I definitely have a hard time catching on with all those business law terms, and I can’t say I understand all of it, but the story is gripping, and I don’t think I can fully explain why. The show makes me eager to know what will come next, whether Suk Ju can overcome it and how, with the amnesia lurking and haunting him. I had thought I would probably fall asleep with all the boring stuff going on, but never once had I felt bored by the show.
It is a real pity that the show lost two episodes that resulted in a less than perfect drama (due to election and football). I reckon it took away the time for the screenwriter to properly round up Suk Ju’s loveline(s). Previously, I do believe the screenwriter was going to give us a triangle love between Suk Ju, Ji Yoon and Yoo Jung Sun (Chae Jung Ahn), but this idea was definitely scrapped, and s/he decided to put more focus into giving Suk Ju a character development and exploring the corruption of law.
Kim Myung Min does expressionless and monotonous so god damn well, it’s not funny. He isn’t an eye-candy or a handsome man, but he has this charming aura enveloping him. He has superb acting skills; the sort that I like – subtle acting, which is why even though he starts off as a wooden character, he didn’t come across as boring to watch. And then it just gets even more interesting as we see the transition from wooden to amnesia Suk Ju, who starts to have different expression(s) or emotions.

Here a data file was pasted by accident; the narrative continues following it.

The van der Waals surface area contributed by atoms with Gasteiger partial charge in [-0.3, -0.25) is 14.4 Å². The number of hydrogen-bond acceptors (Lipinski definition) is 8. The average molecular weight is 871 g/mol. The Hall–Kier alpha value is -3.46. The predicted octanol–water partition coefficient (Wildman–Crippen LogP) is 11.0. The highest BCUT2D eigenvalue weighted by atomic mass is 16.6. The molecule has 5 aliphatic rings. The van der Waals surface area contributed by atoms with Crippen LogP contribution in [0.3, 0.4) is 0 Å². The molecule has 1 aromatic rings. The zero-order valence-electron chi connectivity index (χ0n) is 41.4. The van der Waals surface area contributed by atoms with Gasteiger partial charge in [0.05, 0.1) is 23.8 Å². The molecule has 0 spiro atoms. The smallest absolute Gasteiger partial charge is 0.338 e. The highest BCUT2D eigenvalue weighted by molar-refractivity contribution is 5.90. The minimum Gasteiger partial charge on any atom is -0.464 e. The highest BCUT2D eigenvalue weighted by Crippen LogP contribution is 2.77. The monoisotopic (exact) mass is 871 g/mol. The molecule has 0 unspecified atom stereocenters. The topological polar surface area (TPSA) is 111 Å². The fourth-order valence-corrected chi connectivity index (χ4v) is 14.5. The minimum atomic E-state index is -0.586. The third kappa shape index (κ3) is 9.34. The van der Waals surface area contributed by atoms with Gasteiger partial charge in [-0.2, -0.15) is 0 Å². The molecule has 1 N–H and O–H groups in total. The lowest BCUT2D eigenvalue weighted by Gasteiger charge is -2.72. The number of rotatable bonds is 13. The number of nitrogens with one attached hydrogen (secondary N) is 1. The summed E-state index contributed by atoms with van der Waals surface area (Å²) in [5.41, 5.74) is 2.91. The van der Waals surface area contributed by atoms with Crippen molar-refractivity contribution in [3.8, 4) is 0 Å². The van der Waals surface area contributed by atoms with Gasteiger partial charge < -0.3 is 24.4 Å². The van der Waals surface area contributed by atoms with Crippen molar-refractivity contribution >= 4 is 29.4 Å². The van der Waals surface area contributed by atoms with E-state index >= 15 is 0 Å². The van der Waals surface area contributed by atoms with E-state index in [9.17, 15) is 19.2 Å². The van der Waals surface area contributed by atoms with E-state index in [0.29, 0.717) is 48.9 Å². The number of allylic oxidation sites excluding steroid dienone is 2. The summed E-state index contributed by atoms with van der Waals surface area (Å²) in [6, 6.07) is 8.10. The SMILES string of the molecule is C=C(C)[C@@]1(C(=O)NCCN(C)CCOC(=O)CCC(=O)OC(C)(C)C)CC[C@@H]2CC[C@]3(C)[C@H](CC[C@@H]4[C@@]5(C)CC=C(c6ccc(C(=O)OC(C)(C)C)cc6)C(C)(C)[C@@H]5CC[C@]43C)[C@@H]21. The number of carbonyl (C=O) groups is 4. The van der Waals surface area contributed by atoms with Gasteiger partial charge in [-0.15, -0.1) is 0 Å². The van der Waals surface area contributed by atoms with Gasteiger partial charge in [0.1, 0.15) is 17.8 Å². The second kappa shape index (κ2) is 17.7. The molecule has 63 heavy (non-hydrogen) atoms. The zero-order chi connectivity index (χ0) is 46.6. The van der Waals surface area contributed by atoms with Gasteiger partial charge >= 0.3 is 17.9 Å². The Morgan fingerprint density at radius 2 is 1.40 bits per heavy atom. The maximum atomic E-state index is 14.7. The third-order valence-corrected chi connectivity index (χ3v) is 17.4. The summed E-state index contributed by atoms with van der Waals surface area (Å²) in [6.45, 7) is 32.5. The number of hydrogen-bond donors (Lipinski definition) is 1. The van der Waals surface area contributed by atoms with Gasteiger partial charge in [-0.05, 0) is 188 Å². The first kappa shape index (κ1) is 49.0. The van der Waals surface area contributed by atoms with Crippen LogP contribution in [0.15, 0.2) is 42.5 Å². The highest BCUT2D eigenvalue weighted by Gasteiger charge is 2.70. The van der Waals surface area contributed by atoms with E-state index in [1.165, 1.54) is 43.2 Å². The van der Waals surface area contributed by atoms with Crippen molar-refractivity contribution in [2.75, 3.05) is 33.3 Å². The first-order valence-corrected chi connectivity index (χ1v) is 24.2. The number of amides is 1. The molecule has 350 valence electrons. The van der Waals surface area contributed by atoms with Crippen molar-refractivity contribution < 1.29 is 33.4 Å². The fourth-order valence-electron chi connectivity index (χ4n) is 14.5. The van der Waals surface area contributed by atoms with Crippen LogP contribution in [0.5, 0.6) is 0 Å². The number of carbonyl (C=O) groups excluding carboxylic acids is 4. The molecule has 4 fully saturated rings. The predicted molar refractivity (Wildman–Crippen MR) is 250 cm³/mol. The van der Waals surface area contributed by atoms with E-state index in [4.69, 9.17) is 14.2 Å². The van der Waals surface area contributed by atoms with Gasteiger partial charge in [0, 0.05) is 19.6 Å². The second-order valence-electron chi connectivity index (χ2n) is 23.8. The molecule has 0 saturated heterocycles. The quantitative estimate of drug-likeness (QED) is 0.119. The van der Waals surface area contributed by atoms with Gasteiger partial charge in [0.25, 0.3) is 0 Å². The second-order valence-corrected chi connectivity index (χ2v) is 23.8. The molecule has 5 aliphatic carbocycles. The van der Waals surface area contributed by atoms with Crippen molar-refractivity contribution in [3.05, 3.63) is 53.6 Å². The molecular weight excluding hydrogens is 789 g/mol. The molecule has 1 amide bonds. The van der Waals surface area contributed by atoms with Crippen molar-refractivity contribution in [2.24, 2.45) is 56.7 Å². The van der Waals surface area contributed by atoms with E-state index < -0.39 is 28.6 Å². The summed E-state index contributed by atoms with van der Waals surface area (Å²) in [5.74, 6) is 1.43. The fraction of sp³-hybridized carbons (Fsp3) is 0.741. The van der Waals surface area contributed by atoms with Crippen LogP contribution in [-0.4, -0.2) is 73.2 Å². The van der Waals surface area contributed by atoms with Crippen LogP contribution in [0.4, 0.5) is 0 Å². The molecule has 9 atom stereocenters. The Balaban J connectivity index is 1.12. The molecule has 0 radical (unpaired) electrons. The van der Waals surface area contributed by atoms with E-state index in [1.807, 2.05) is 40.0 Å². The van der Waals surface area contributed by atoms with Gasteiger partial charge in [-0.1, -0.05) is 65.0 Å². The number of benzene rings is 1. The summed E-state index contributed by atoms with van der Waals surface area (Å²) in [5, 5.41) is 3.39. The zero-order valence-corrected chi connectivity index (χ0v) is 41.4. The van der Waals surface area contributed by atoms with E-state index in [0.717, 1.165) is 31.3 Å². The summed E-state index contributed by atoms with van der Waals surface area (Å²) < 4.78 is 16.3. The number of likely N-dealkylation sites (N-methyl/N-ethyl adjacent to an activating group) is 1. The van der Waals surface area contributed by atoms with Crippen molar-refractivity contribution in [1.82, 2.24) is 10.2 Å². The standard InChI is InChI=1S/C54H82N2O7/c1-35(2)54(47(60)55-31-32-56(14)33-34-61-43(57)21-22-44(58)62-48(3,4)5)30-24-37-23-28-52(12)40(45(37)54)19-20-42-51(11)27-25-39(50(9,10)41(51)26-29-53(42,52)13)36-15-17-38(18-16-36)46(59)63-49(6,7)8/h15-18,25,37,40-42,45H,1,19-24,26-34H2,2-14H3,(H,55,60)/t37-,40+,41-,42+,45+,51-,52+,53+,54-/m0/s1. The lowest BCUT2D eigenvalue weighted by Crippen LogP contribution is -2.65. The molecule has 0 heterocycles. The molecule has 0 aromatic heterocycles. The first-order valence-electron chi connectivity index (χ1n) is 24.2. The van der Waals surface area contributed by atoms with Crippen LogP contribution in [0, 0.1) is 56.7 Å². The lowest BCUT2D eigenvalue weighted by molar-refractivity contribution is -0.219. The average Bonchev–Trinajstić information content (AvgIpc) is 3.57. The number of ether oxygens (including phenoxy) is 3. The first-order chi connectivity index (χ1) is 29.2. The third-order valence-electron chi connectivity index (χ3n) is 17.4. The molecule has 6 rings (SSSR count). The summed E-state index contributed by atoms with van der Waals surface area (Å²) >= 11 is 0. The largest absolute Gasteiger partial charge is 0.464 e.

A side note, I was surprised to find out Kim Myung Min is one slim man with a small bottom. LOL! I was completely fooled by his big head when he was in suit, thinking that he has a meaty body.
Kim Sang Joong – Ahhhh, my evil daddy from City Hunter. Good lord, this man is just plain awesome as an actor! He gave me chills down my spine as the ruthless, devilish and scheming big boss – Cha Young Woo. If Cha Young Woo is the devil (hiding in the dark/bts), then the pre-amnesia Suk Ju is the devil’s advocate. Suk Ju was his replica, his best student, and his right hand man before the accident. I would kill to watch him taking on a case against Suk Ju actually – the ace versus the ace. Oh my god, how awesome will that be? My PC screen may light up in flame from the sparks between them, and they are not even lovers!
One of the things I love about this show is that it did not make Cha Young Woo the villain that harm Suk Ju. On the contrary, it shows him acting as part boss, part a father figure in helping amnesiac Suk Ju get back on his feet. He acknowledges Suk Ju’s ability, and he is smart enough to know not to anger the sleeping lion. I like that even though he had to let Suk Ju leave, he still treasures him, admires his intelligence and talent. it seems that he feels pity and a waste that he has lost the pre-amnesia Suk Ju, the one that did great but evil things with/for him.